RIP: demolition begins before English Heritage decides on listing

Photo:Monday 10 May 2010

Monday 10 May 2010

© Dan Betts

Photo: Illustrative image for the 'RIP: demolition begins before English Heritage decides on listing' page

© Chris Dorley-Brown

Photo: Illustrative image for the 'RIP: demolition begins before English Heritage decides on listing' page

© Chris Dorley-Brown

Photo: Illustrative image for the 'RIP: demolition begins before English Heritage decides on listing' page

© Chris Dorley-Brown

Photo: Illustrative image for the 'RIP: demolition begins before English Heritage decides on listing' page

© Chris Dorley-Brown

Photo: Illustrative image for the 'RIP: demolition begins before English Heritage decides on listing' page

© Chris Dorley-Brown

Workshops by Stillman Eastwick-Field, Morning Lane

By Lisa Rigg

On Sunday 9 May 2010 I drove down Morning Lane and saw that the fate of the former LBH Training Centre had been made in advance of a decision from English Heritage. With no planning applications submitted to Hackney Council the demolition could have easily waited for the outcome of the spot listing. Here is the reason why the Hackney Society wanted to see this building saved.

In 1959 the Mental Health Act devolved care for the mentally ill to local authorities, and in 1963 the Department of Health published a Building Note encouraging the provision of local training centres and setting out the standards and financial allowances available. In the following year Hackney Council began work on the construction of a Training Centre for Adults with Learning Disabilities at 205a Morning Lane.

Designed by Stillman and Eastwick-Field (SEF) the building, like many other examples of their work, is elegant, well proportioned and meticulously detailed. Possessing a strong character – with its concrete edge beams, escape stairs and flues, projecting glazed lift and stair tower (with the affectation of opening lights distinguished in a different colour), red brick panels and eau-de-nil spandrels – the design is as formal an assembly of architectural elements as any Palladian villa. Brutalism hardly seems the right word to describe such an elegant example of an increasingly rare species of post-war building.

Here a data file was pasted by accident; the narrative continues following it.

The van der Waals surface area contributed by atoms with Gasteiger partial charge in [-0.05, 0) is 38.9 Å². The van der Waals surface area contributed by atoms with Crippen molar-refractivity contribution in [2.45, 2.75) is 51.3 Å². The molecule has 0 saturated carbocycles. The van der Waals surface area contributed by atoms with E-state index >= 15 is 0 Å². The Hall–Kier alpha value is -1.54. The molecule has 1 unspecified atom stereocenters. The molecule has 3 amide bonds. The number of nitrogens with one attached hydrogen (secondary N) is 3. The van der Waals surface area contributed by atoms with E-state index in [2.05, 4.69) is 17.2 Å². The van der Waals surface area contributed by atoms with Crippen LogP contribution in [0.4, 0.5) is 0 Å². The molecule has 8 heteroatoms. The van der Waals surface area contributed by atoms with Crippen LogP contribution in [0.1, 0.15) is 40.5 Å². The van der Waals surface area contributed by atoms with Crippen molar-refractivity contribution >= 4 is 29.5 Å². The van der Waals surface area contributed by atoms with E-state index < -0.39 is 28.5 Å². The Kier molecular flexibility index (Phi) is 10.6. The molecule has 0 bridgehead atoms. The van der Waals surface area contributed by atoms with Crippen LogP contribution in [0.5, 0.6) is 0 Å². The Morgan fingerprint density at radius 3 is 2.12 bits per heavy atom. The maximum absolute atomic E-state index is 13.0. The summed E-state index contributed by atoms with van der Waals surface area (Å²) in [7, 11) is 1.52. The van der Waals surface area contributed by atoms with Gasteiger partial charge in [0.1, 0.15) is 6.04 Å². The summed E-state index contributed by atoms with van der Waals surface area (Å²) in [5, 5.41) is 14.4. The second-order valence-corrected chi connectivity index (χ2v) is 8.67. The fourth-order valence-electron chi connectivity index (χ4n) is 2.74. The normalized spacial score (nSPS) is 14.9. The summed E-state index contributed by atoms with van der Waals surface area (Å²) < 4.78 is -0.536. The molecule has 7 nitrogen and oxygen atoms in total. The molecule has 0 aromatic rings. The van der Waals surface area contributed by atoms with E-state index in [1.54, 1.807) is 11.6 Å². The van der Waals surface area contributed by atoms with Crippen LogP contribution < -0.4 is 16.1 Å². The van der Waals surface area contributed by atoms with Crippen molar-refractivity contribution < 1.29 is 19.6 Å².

Today, the LBH Training Centre stands empty and forlorn – waiting to be demolished by Hackney Council. In its place a new school campus is planned for Cardinal Pole RC Secondary School, which is currently split across two sites. This project is to be funded by the Building Schools for the Future programme, a Government initiative which has controversially seen the demolition of many perfectly adaptable buildings across the UK. Jestico Whiles architects have been appointed to design the school, with early designs recently presented to the Hackney Design Review Panel in March 2010.

At the Review Panel the architects made no reference to whether they had considered retaining the former LBH Training Centre, or indeed the former Berger paint factory next door. The Hackney Society would like to see the LBH Training Centre integrated into the new school campus, as it seems profligate to demolish this building – both economically and culturally.

The LBH Training Centre was closed in 1970, but Hackney Social Services continued to occupy the building until 1999 when it was then leased to Space Studios – an arts charity that rents studio spaces to artists – up until March 2010. Due to a history of short leases and under investment the building currently looks tired and shabby, but underneath the graffiti and faded exterior is an architecture that demonstrates a confluence of social purpose and avant-garde design, complete and largely unspoiled. Unusual features, such as a diagonally set porch, could be carefully conserved and adapted to modern requirements. With some imagination the building could be transformed to provide excellent workshops for art, technology or science.

John and Elizabeth Eastwick-Field, and John Stillman met as students, in 1937, at the Bartlett School of Architecture; and in 1949 set up a practice together. By the 1960s, Hackney Council, like most local authorities, had recruited teams of architects, like Stillman and Eastwick-Field, to deliver the very large housing, education and health building programmes, which were in train. Many of the brightest students emerging from the Architectural Association, The Bartlett, Liverpool and other schools had been attracted not only by the volume of work, but – for those on the left – a commitment to post-war public sector building programmes. And this was matched by a new architecture. In 1955, only half a mile away on Hartlake Road, the LCC Architects’ Department had built Vaine House and Granard House in a style, which – though it clearly had its origins in the work of Le Corbusier in France – was to become identified with local authorities in Britain.